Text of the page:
I remember coming home from school one hot afternoon in our government flat in Yashodhan, opp the CCI (Criket Club of India) in Bombay (now called Mumbai), to the sound of harmonium music and animated clapping and cheering. This was not really an odd scene for me as my father who was a natural musician (he could play any musical instrument from the bulbul tarang to the sitar) and thanks to him being a Secretary in the Mantralaya (Government of Maharashtra Secretariat) he always had established celebrity artists as well as wanna-be in the limelight people partying in our home.
But what was a little different this time was the fact that this was afternoon; normally such mehfils would begin late evenings and definitely after a round of drinks!
Nobody noticed me, a small plump school girl, with laddoo cheeks, ugly spectacles, drop my bag in the corner of the room and until I had simply climbed on to my father’s lap, in the middle of this mayhem. For once he was not playing the harmonium but the white haired gentleman with an awfully kind face and a lovely warm smile, was making the everyday harmonium sound like a complete orchestra! I was completely fascinated by his overtures.
This particular mehfil started with endless cups of tea, samosas, batata wadas and puris and went on late into the night with my mother and her battery of helpers continuing to serve drinks, dry snacks, mutton cutlets, biryani and kheer!
In those hours I heard all wonderful songs that were famous evergreen chartbusters – I cite a few examples: “Shola Jo Bhadke, (Albela), Shin Shinaki Boobla Boo, Ina mina dika (Aasha) Yeh Zindagi usiki hai, Mohabbat aise dhadkan hain, Jaag dard-e-ishq jaag" etc.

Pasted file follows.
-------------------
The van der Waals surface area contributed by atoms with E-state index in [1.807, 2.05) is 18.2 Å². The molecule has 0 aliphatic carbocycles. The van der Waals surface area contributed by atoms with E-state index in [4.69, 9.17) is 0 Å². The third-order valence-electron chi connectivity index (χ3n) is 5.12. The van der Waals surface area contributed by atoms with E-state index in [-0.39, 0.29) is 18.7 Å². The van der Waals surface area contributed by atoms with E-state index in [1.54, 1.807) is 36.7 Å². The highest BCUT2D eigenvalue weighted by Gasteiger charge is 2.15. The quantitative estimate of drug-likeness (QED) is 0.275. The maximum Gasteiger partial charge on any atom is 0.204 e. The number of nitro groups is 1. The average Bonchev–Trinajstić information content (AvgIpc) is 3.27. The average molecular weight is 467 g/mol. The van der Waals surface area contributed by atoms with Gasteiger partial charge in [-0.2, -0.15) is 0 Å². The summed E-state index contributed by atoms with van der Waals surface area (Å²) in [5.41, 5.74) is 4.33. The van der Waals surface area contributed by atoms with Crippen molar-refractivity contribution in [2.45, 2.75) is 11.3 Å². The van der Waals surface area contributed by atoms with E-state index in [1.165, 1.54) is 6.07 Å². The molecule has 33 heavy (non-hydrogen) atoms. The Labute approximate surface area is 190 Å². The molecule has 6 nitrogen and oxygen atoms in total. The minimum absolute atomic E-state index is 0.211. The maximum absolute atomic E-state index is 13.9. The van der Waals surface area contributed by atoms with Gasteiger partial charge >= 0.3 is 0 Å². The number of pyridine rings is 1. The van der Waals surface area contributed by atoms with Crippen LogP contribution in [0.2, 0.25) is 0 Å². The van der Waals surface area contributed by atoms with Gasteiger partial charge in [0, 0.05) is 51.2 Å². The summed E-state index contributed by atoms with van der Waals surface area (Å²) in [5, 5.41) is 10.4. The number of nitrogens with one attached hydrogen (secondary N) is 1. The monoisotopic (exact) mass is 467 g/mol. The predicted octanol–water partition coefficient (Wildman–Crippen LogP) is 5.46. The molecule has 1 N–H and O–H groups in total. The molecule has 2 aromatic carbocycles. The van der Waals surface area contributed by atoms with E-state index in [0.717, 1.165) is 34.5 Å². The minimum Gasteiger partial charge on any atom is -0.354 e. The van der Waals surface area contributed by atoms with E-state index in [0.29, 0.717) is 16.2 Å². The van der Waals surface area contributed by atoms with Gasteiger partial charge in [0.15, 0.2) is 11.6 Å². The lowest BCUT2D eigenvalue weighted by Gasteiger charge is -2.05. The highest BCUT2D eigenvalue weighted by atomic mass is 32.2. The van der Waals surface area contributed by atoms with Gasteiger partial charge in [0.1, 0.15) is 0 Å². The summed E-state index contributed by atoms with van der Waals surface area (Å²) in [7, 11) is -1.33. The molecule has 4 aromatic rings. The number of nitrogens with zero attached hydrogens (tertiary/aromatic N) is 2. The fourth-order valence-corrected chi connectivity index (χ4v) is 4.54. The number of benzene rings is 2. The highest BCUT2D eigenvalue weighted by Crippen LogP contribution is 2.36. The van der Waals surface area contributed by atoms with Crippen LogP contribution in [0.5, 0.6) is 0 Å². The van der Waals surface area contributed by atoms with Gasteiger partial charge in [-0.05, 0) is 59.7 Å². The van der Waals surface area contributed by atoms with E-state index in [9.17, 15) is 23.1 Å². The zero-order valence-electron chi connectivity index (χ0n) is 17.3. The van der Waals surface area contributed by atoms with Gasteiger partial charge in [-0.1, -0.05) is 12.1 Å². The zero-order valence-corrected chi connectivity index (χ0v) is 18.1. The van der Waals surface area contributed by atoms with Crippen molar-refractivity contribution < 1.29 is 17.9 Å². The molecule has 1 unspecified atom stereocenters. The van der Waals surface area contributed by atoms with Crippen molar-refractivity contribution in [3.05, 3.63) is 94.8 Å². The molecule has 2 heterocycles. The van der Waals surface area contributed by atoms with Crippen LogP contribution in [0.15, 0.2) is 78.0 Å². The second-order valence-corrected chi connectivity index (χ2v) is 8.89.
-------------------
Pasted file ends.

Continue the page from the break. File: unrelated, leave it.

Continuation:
I didn’t know it then, but it was music composer C. Ramchandra who was holding everybody’s attention. His connection with my father as I gathered later on, went beyond that of a bureaucrat and public. C. Ramchandran had a very strong Maharashtra connection as he had studied music under Vinayakbua Patwardhan at "Gandharva Mahavidyalaya". Also he was Vasantrao Deshpande’s “gurubandhu” as both had studied music under Shankarrao Sapre of Nagpur, and my father was already a good friend of Vasantrao Deshpande.
These were the songs I grew up with and I really thank my mother who was a complete and a very sincere movie-buff for showing me all the movies that featured them. I remember jumping up and down excitedly in the theatre while watching “Aasha” and Kishore Kumar singing “Ina Mina Deeka” simply because I had known the song much earlier and almost by heart!
Thereafter many a mehfils followed. But I remember this one vividly, especially because I was actually sitting on the great music composer’s lap when my father had to leave the room for a few minutes!
I believe this was “Fool’s Luck” and I am ever so glad for it!